Barack Obama worked with several Australian prime minsters during his eight-year stint in the White House, but now one of the former president’s staff members has revealed which of the Aussie leaders he didn’t get on with.
Speaking to The Australian, Ben Rhodes, lifted the lid on Obama’s relationships with all four prime ministers who resided in the Lodge during Obama’s two terms in office, between 2009 and 2017.
Due to leadership spills in both the Labor and Liberal parties, whilst Obama was serving as president of the United States, Kevin Rudd, Julia Gillard, Tony Abbott and Malcolm Turnbull all had a go at leading Australia.
And, describing their relationship as “very difficult”, Rhodes revealed it was actually former leader of the Liberal Party Tony Abbott who Obama struggled to form a bond with, due to their opposing political views.
However he went on to reveal that Obama found it far easier to relate to the recently ousted PM Malcolm Turnbull.
Rhodes also told The Australian that Obama got on well with both Labor bosses who served during his own time in the top office, Kevin Rudd and Julia Gillard, revealing that he shared a “very warm” relationship with Julia Gillard.
In fact, Obama is said to have gotten along so well with Gillard, who ran the country between 2010 and 2013, that they still keep in touch to this day.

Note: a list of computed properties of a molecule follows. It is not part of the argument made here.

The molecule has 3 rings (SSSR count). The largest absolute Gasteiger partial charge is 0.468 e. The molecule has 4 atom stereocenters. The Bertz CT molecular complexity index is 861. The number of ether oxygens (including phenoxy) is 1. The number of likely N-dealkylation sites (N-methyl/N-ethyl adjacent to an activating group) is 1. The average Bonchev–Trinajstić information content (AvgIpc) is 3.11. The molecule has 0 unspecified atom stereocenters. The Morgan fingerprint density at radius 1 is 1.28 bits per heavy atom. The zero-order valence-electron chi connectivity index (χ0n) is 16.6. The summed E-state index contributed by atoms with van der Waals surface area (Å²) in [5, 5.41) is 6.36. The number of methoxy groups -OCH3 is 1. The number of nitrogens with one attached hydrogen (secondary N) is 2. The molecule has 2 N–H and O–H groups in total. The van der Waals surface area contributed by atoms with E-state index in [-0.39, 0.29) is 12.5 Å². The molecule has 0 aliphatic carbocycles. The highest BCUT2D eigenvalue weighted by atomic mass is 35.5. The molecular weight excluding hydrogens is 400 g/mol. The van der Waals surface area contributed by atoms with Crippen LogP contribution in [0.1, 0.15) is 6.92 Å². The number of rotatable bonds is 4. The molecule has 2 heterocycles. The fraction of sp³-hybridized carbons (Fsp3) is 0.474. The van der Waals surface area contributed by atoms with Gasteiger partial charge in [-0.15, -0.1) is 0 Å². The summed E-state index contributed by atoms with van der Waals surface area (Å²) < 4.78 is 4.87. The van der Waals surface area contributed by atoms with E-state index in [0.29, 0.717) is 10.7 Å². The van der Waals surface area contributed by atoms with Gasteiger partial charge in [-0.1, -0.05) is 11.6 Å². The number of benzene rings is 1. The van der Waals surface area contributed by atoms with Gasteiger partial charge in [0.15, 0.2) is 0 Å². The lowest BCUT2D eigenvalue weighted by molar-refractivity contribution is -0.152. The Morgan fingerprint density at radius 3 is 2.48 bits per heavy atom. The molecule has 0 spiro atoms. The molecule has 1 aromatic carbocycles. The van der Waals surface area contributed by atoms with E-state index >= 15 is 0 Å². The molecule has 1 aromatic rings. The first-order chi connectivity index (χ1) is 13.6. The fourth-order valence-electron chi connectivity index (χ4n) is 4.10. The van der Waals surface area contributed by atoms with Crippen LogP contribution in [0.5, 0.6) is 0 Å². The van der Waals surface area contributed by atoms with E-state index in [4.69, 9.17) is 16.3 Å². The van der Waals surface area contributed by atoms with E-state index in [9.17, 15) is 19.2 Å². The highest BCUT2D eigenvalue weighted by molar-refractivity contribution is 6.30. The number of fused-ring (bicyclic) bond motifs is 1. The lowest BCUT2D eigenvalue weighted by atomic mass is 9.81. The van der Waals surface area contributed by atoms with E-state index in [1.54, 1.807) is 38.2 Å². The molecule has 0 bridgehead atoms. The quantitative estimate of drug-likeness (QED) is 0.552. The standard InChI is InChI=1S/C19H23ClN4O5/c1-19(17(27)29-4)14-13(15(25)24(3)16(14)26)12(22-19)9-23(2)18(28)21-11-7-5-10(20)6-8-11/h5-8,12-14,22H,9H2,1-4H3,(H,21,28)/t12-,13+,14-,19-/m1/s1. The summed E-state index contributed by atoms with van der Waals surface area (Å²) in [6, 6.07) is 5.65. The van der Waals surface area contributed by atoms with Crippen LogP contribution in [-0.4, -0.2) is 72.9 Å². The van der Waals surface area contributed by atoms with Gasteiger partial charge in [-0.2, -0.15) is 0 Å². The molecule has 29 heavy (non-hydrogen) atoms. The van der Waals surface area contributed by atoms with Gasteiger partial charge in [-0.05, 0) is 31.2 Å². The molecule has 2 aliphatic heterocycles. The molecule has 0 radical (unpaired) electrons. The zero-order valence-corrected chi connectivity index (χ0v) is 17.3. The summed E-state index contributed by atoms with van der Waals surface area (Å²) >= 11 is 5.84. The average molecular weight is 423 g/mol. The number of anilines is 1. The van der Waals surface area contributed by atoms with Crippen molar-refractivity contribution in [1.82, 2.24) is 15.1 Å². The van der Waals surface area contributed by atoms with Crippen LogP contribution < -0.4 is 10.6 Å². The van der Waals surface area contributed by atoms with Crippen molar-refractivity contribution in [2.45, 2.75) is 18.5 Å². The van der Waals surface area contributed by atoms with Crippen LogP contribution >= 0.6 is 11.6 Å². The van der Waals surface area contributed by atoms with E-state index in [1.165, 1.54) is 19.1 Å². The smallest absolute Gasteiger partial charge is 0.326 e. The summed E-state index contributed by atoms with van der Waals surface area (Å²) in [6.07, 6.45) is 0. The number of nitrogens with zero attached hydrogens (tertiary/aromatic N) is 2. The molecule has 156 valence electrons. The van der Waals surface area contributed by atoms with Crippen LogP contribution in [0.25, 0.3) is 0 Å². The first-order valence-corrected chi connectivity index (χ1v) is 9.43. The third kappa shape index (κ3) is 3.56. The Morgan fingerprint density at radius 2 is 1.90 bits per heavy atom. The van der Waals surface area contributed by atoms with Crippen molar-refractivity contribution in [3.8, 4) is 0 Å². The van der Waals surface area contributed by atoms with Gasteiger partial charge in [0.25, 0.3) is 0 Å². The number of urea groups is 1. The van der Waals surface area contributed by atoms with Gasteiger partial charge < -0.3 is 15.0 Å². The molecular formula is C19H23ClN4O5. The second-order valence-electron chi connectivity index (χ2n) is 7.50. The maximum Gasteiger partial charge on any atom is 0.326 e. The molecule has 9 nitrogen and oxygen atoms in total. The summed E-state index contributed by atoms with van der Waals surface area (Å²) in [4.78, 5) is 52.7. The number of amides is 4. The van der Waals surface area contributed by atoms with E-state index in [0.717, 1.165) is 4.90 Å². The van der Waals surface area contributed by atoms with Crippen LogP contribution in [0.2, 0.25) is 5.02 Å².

Rhodes, who worked as deputy national security adviser and foreign policy speechwriter under Obama, has now written a book about his time in the White House, titled The World as It Is.
Turnbull, who was replaced as prime minister by former treasurer Scott Morrison a matter of weeks ago, also enjoyed a somewhat harmonious relationship with current US President Donald Trump.
Back in March, Republican Trump publicly praised Turnbull on Twitter, in an announcement about “the great nation of Australia”.
“He is committed to having a very fair and reciprocal military and trade relationship,” Trump wrote. “Working very quickly on a security agreement so we don’t have to impose steel or aluminium tariffs on our ally, the great nation of Australia.”
Rhodes’ book also discusses many foreign policy issues, from the wars in Iraq and Afghanistan to US relations with China and Russia, the Iran nuclear deal and the ebola epidemic.